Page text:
Effects of social comparison on self

Effects of Social Comparison on Self
Student`s Name
Comparing oneself with someone else who seems to be doing better or worse than we are
in relation to beauty, wealth, success or even brainpower has been the norm in the society we
live in today. Everyone at one point tends to compare himself/herself with others to determine
their worth, their position in society or even status (Buunk et al, 1990). In a group setting, this is
called social comparison. This excerpt is purposed to discuss the effects of social comparison on
self. Using Instagram exposure time of three groups i.e. upward comparison group, downward
comparison group and the control group to compare and make conclusions on the its effect on
self. The hypothesis of the study was ‘Instagram as a social comparison platform has effect on
self.’ From the results obtained, it was found that actually Instagram as a social comparison
platform had no effects on self thus the hypothesis was not supported.
Method, procedure and results
51 Participants - 19 male and 32 female - were invited between the age of 19 and 25, all
college students who participated for extra credit. Participants used their own Instagram accounts
without limit to time. The results of their exposure to three distinct categories were subjected to
the Rosenberg self-esteem scale. These categories included the downward comparison group, the
control group and the upward comparison group each group with 17 participants. Participants in
the upward comparison group spent M = 11.59 (SD = 5.72) minutes in the Instagram task,
participants in the downward comparison group spent M = (SD =) minutes in the task and those
in the control group spent M = (SD =) minutes in the task. These means were not significantly
different, F(2,43) = 1.79, p > .05. The procedure used for this study included getting information
on the participants Instagram use and their views on its effect on self-esteem and information
uploaded in the Medialab software. It also incuded manipulation of the profile content to suit the
pre-determined results of each group and express upward and downward comparative
information (Vogel et al, 2014). For the downward comparison category, participants were
exposed to information content of people who were least off compared to them. The control
group on the other hand was allowed to read content of people who had pretty much the same
level of achievements and status. The upward comparison group was subjected to information
and content of persons who had made it in life, way better than themselves. At the end of the
study period, their reaction to the content provided in Instagram was obtained by asking a simple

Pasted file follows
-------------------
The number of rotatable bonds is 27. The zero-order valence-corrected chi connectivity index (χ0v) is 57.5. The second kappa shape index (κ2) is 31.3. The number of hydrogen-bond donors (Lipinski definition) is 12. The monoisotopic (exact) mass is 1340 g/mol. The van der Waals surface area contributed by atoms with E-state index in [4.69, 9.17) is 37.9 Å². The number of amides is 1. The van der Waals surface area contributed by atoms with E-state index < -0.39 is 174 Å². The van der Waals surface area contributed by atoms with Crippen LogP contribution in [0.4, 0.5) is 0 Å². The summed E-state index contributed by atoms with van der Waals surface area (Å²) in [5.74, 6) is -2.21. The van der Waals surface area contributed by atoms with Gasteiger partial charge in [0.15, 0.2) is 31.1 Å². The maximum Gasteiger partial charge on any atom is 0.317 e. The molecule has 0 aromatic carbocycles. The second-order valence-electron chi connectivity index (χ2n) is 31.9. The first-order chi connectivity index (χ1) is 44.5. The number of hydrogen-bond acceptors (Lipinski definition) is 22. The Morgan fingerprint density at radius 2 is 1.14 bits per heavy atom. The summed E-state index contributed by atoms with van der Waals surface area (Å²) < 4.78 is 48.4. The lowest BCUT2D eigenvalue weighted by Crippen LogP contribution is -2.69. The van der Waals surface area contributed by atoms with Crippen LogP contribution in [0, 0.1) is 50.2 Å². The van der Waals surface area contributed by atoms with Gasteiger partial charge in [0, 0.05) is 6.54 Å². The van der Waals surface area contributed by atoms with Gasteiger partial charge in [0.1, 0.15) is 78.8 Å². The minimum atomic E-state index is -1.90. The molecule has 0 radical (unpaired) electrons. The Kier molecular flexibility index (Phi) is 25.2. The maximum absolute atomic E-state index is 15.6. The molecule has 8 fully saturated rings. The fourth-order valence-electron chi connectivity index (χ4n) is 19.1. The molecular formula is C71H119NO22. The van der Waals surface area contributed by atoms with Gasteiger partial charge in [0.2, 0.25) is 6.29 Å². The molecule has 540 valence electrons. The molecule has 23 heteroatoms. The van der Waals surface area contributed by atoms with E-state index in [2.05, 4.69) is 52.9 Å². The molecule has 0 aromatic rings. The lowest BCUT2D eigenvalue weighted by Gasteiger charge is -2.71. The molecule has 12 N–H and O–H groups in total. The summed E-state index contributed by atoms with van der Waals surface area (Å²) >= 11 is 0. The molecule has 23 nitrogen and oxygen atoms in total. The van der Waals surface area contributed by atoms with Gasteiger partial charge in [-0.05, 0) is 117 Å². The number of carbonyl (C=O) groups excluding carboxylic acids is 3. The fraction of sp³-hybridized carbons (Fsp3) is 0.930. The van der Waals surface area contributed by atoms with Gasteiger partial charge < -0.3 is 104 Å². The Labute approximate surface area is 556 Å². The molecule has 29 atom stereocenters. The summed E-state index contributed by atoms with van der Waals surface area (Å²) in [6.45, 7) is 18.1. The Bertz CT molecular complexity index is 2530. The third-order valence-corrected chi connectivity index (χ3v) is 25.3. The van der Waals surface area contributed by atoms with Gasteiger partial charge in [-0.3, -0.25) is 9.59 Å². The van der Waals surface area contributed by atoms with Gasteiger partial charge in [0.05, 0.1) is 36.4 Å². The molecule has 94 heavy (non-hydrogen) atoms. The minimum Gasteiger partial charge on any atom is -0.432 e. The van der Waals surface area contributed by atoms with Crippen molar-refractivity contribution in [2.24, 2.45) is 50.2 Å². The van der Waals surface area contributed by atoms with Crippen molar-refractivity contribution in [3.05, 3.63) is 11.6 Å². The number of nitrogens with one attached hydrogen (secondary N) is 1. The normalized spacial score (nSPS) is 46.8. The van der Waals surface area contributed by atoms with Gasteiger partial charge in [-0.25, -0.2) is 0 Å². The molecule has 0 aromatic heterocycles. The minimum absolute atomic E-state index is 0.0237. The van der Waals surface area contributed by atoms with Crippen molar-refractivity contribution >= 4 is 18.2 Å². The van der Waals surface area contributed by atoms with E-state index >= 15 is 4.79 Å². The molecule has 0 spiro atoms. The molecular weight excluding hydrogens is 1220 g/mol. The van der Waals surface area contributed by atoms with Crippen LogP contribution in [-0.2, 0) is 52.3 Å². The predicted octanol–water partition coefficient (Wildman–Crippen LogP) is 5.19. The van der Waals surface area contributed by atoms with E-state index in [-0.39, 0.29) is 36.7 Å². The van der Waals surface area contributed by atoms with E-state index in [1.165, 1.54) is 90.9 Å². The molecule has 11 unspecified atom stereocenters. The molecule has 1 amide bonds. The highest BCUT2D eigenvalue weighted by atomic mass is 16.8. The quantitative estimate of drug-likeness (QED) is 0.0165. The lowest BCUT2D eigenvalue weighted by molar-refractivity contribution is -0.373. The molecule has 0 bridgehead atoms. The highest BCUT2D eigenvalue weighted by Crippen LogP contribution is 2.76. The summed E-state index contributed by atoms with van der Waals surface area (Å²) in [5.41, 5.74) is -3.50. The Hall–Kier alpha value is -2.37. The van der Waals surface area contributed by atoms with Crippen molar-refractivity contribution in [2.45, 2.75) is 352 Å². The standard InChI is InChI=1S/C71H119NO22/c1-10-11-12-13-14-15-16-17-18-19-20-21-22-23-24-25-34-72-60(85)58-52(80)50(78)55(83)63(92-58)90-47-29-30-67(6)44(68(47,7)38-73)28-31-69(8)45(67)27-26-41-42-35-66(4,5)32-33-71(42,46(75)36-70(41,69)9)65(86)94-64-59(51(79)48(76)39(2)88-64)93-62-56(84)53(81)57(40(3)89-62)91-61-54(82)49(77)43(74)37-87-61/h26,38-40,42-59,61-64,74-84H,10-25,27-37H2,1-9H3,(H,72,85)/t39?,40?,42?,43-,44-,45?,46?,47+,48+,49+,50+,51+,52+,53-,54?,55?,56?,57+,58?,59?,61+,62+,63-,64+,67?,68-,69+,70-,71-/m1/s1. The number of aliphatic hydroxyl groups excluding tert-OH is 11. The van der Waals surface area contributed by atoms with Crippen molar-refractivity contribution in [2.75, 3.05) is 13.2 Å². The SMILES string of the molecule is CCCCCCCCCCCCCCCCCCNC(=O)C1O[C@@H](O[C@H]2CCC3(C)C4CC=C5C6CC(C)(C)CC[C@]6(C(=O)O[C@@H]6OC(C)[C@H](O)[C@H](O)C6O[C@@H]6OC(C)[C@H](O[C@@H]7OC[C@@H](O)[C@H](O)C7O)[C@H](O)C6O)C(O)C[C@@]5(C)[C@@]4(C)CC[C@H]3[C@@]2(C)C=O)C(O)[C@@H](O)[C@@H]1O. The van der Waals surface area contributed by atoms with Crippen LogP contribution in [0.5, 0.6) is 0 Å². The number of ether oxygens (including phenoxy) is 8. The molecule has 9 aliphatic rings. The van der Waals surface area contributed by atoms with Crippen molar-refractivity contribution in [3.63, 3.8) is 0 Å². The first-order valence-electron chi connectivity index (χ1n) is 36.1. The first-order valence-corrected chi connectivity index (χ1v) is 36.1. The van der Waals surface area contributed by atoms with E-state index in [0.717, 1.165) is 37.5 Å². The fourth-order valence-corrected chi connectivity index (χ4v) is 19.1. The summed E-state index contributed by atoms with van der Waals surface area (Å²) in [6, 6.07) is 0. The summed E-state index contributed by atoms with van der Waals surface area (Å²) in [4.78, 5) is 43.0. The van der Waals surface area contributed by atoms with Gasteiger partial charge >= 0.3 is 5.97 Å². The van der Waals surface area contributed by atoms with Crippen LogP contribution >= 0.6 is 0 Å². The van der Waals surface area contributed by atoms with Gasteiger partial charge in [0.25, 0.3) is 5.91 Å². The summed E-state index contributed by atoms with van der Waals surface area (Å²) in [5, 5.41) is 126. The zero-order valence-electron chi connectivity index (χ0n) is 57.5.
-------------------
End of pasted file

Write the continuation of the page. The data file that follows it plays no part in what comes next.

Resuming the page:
question based on the Rosenberg self-esteem scale: Likert - 0 to 3. Like “I feel that I am a person
of worth at least on an equal plane to others” and “All in all, I am inclined to feel that I am a
failure” (Vogel et al, 2014).
From the experiment, the downward comparison received fewer likes and it was expected
of the group to have a high self-esteem because of the feeling of being better. The control group
received some relative number of likes but not as low as those of the downward comparison
hence it was expected of them to have a moderate self-esteem. The last group, the upward
comparison group received the most likes of profile content they were involved and was
expected to show the lowest self-esteem of the three groups. The impact of the profile content
manipulation was subjected to ANOVA test and the results obtained (F = 1.785 at p > 0.5)
showed that there was no significant difference in the participant experience with the varied
content exposure.
Limitations and suggestions for future research
The study experienced a number of limiting factors such as few numbers of willing
participants. Also the participants were all college students which do not reflect on the true
representation of the society. For future work, a sizeable number of participants would be of
great assistance in testing for self esteem which may have a significant difference on the results
From the study, it was evident that the hypothesis was not supported by the results;
Instagram as a social comparison platform had no effects on self. ANOVA and Rosenberg tests
were used to test for significance difference in experience after exposure to the different
categories of social comparison groups. Although the 51 participants used were able to give
substantive results, they were not sufficient.
Vogel E.A., Rose J.P., Roberts L.R. and Eckles K. (2014). Social comparison, Social Media, and
Self-Esteem. Psychology of popular media culture. Vol. 3, No. 4, 206 222.
Buunk B.P., Collins R.L., Taylor S.E., Vanyperen N.W. and Dakof G.A. (1990). The affective
consequences of social comparison: Either direction has its ups and downs. Journal of
personality and social psychology. Vol. 59, No. 6, 1238-1249.

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